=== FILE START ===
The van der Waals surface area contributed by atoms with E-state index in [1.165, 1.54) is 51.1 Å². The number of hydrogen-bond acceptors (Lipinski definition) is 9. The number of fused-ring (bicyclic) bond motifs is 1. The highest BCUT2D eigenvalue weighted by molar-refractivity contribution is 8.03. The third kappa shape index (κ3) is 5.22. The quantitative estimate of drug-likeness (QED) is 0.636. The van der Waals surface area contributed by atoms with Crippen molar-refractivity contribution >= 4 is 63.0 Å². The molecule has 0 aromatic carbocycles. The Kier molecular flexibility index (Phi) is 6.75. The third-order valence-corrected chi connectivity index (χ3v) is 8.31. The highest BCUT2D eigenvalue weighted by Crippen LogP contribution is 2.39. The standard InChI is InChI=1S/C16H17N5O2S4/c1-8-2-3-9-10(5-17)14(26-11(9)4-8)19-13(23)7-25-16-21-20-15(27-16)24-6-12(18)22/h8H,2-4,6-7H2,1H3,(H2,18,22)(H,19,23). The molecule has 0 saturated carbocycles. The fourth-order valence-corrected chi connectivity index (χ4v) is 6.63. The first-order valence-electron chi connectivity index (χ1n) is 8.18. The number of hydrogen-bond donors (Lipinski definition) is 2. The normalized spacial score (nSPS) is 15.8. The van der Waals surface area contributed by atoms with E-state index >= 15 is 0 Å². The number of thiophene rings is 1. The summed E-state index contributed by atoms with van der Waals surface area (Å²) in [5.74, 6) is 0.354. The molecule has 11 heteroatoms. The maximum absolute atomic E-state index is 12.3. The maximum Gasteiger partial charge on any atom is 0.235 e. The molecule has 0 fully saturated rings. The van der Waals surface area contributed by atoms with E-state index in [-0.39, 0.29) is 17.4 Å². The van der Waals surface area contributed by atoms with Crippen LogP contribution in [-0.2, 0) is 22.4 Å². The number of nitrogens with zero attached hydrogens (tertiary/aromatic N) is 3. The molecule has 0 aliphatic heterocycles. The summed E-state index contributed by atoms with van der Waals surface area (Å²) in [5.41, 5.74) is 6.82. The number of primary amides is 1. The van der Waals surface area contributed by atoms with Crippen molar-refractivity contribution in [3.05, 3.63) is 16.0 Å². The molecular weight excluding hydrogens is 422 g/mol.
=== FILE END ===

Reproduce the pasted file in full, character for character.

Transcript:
The van der Waals surface area contributed by atoms with E-state index in [1.165, 1.54) is 51.1 Å². The number of hydrogen-bond acceptors (Lipinski definition) is 9. The number of fused-ring (bicyclic) bond motifs is 1. The highest BCUT2D eigenvalue weighted by molar-refractivity contribution is 8.03. The third kappa shape index (κ3) is 5.22. The quantitative estimate of drug-likeness (QED) is 0.636. The van der Waals surface area contributed by atoms with Crippen molar-refractivity contribution >= 4 is 63.0 Å². The molecule has 0 aromatic carbocycles. The Kier molecular flexibility index (Phi) is 6.75. The third-order valence-corrected chi connectivity index (χ3v) is 8.31. The highest BCUT2D eigenvalue weighted by Crippen LogP contribution is 2.39. The standard InChI is InChI=1S/C16H17N5O2S4/c1-8-2-3-9-10(5-17)14(26-11(9)4-8)19-13(23)7-25-16-21-20-15(27-16)24-6-12(18)22/h8H,2-4,6-7H2,1H3,(H2,18,22)(H,19,23). The molecule has 0 saturated carbocycles. The fourth-order valence-corrected chi connectivity index (χ4v) is 6.63. The first-order valence-electron chi connectivity index (χ1n) is 8.18. The number of hydrogen-bond donors (Lipinski definition) is 2. The normalized spacial score (nSPS) is 15.8. The van der Waals surface area contributed by atoms with E-state index >= 15 is 0 Å². The number of thiophene rings is 1. The summed E-state index contributed by atoms with van der Waals surface area (Å²) in [5.74, 6) is 0.354. The molecule has 11 heteroatoms. The maximum absolute atomic E-state index is 12.3. The maximum Gasteiger partial charge on any atom is 0.235 e. The molecule has 0 fully saturated rings. The van der Waals surface area contributed by atoms with E-state index in [-0.39, 0.29) is 17.4 Å². The van der Waals surface area contributed by atoms with Crippen LogP contribution in [-0.2, 0) is 22.4 Å². The number of nitrogens with zero attached hydrogens (tertiary/aromatic N) is 3. The molecule has 0 aliphatic heterocycles. The summed E-state index contributed by atoms with van der Waals surface area (Å²) in [5.41, 5.74) is 6.82. The number of primary amides is 1. The van der Waals surface area contributed by atoms with Crippen molar-refractivity contribution in [3.05, 3.63) is 16.0 Å². The molecular weight excluding hydrogens is 422 g/mol.